expressed their disappointment with his performance thus far and had
indicated that with this nomination he could redeem himself. As one
White House official said over the weekend, “The pressure from
conservatives is intense to nail down the completion of the swing of
the court.” As another declared, “It’s time for Bush to show his
conservative colors.”
There was, however, a sticking point. Judge Souter was not the
“moral equivalent” of Judge Bork. Nor even Judge Jones. And the
conservatives knew that. Immediately after Bush’s announcement, the
word on the streets was that conservatives were less than satisfied.

76. Devroy & Marcus, supra note 19
77. Id.
78. Bedard, supra note 28.
79. Id.
684 Harvard Journal of Law & Public Policy [Vol. 26

They frankly admitted that he was not their first choice and that their
personal unfamiliarity with him and the lack of a “paper trail” of
written opinions setting out a judicial philosophy were forcing them
to carefully examine his record before stating a public position. As
one activist said, “They’re putting a lot of green on this shot. This is a
big, big step for a guy from a New Hampshire state court. You bring
in a guy like this, they have a tendency to pull a Harry Blackmun on
Apparently concerned by the volubly expressed discontent on the
right, Bush’s senior advisers initiated a series of moves to secure the
support of conservative activists. On Tuesday, the day following
Bush’s announcement, Chief of Staff John Sununu invited Patrick
McGuigan to his office to reassure him of Souter’s conservative bona
fides. McGuigan was at the time a senior scholar at the Free Congress
Center for Law and Democracy, was affiliated with the Coalitions for
America, and had served as an informal adviser to the Reagan White
House during the Bork hearings. Also present at the meeting were Bill
Kristol (Quayle’s Chief of Staff), Ed Rogers (a Sununu aide), and
John Schmitz (a Gray aide). Vice-President Dan Quayle arrived
McGuigan was quite upset with Bush’s choice. As soon as he was
ushered into Sununu’s office, McGuigan pointedly expressed his
dissatisfaction: “Well, John, you guys could have hit a home run if
you had picked Edith Jones. Instead, you’ve hit a blooper single
which has barely cleared the mitt of the first baseman, who’s back-
peddling furiously and almost caught the ball.” Sununu offered the
following words of assurance: “Pat, you are wrong. This is a home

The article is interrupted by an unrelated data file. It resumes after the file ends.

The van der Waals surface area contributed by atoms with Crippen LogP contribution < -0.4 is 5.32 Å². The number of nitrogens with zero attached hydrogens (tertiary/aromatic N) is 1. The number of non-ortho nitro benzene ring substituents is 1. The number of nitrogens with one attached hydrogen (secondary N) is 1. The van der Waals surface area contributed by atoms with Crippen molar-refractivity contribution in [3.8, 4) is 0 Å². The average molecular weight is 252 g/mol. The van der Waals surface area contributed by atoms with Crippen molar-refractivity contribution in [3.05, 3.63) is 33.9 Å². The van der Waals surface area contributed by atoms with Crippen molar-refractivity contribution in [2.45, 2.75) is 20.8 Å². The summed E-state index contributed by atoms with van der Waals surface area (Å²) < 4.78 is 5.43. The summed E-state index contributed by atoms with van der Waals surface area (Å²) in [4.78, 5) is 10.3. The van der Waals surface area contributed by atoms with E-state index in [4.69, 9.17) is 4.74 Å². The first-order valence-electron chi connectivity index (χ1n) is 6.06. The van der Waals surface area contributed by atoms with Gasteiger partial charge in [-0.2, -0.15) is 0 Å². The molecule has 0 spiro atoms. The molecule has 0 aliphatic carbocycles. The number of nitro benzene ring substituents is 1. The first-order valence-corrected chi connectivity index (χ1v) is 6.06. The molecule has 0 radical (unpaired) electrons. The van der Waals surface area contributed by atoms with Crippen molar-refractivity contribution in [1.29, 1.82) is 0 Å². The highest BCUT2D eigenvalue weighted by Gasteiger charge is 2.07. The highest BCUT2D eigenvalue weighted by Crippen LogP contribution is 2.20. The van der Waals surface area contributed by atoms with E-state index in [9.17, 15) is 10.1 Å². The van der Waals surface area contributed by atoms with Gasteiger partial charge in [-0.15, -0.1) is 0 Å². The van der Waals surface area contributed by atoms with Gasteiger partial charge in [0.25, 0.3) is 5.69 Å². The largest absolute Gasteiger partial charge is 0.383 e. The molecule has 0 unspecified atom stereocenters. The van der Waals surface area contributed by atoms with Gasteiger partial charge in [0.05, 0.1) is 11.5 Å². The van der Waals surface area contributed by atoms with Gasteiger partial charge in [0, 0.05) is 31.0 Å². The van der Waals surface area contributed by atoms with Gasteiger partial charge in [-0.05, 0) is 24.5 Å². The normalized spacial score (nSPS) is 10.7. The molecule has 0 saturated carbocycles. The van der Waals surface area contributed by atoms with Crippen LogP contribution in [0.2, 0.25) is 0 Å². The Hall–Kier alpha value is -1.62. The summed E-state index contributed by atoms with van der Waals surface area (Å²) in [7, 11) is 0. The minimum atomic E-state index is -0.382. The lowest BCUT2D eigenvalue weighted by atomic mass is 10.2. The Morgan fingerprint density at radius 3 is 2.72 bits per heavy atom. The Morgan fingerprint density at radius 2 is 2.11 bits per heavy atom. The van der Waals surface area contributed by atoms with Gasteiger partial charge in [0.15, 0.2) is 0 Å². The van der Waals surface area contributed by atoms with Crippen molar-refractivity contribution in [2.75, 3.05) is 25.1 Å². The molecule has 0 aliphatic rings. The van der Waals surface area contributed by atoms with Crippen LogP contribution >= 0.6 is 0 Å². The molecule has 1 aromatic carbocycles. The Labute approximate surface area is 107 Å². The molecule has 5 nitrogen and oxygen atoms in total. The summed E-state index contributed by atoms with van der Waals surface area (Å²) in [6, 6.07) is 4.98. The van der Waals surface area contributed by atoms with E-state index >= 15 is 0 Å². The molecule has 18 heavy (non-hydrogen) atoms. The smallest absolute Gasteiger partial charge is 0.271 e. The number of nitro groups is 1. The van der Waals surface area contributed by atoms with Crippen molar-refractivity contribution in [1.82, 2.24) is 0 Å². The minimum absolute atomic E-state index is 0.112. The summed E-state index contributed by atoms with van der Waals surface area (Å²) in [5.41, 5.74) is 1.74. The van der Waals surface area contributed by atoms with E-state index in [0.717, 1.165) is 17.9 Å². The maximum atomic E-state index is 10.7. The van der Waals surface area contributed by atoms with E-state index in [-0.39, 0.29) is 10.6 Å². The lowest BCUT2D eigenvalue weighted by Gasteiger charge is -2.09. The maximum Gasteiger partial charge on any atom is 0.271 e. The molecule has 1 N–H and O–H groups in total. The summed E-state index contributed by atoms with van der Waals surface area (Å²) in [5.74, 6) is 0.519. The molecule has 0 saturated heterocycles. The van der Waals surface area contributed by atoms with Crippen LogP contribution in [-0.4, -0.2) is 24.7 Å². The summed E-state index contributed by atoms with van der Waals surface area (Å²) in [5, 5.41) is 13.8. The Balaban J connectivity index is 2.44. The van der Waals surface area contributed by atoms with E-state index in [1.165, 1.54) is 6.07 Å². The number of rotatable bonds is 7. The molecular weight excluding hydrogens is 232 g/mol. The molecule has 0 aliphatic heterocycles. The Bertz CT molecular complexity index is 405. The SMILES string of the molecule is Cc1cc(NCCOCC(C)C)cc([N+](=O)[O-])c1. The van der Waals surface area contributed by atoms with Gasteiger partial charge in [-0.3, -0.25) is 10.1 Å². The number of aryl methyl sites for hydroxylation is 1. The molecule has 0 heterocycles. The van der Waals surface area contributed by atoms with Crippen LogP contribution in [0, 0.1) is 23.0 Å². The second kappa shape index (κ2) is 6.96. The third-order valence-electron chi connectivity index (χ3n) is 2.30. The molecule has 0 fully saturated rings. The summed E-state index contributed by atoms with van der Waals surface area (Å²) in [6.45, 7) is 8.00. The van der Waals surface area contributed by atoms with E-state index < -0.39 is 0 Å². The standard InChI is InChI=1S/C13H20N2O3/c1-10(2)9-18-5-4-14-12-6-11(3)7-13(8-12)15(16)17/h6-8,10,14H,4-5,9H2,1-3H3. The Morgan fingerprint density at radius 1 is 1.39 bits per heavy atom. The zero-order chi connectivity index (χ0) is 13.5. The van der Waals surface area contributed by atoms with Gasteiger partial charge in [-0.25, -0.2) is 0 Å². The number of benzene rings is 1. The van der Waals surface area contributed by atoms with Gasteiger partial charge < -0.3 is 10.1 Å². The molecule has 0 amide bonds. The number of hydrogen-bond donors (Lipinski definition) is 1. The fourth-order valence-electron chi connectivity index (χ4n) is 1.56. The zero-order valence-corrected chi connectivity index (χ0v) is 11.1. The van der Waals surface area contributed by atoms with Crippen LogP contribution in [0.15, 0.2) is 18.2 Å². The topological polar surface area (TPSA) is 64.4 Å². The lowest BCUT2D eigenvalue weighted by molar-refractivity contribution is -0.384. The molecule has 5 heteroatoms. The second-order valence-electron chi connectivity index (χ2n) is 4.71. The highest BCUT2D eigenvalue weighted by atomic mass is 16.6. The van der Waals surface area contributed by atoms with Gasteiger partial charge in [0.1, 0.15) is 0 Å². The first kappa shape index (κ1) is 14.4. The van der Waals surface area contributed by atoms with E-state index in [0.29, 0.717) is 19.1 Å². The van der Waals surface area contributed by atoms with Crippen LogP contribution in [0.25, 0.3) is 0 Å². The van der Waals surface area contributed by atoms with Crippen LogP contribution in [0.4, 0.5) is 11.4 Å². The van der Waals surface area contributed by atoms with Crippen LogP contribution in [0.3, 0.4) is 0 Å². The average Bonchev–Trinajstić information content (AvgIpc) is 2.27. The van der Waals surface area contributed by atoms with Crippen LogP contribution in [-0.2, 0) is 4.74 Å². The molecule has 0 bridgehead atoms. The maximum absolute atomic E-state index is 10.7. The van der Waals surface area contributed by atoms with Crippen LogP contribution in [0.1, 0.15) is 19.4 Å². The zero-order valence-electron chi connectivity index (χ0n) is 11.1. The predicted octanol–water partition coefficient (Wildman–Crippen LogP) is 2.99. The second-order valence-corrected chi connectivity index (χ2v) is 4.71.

run—and the ball is still ascending. In fact, it’s just about to leave
earth orbit.”
McGuigan was willing to entertain the possible correctness of
Sununu’s claim: “Look, I don’t necessarily disagree on the merits.
Two years from now, our people will probably look back at Souter,
having written the key opinion overturning some outrageous decision,
and say, ‘It turned out that guy [Souter] did get to home base, after

80. See Devroy, supra note 33.
81. Id.
82. See Murray Waas, The Trojan Horse Strategy: Sununu, Souter, and a Secret Memo,
VILLAGE VOICE, Aug. 28, 1990, at 19. For confirmation of the authenticity of this
memorandum, see John Elvin, Inside the Beltway, WASH. TIMES, Aug. 28, 1990, at A5.
83. Waas, supra note 82.
No. 2] The Selling of Judge David Souter 685
all.’” The concerned activist could not see the connection between
that outcome and the documentation before him. Sununu then
elaborated for McGuigan the rationale for Souter’s nomination and
the strategy the White House was pursuing to effect his
First, according to Sununu, Bush’s preference of Souter over Jones
was solely a matter of congressional politics. From a conservative
perspective, Judge Souter was just as good as Judge Jones. As Sununu
argued to McGuigan, the President
really liked Edith. The final cut was his . . . , and it was a political
judgment call on which one we’d be most likely to get through.
His decision was for Souter, but I can tell you that Edith starts next
time at the top of the stack. . . 86
. Something could change that, but I
believe she’ll get the next one.
Souter’s great attraction to the President, Sununu elaborated, was
that the White House would be able to argue to great good effect that
the president made the nomination on utterly non-ideological grounds
and could then turn around and accuse his opponents of pressing their
own narrow ideological agenda. “Sununu said they wanted to push
the theme, ‘The President had no single issue litmus test, so the
Senate should have no single issue litmus test.’” McGuigan warmed
up to this idea, helping Sununu et al. revise their presentation to read:
“The only legitimate litmus test is the Constitution, and constitutional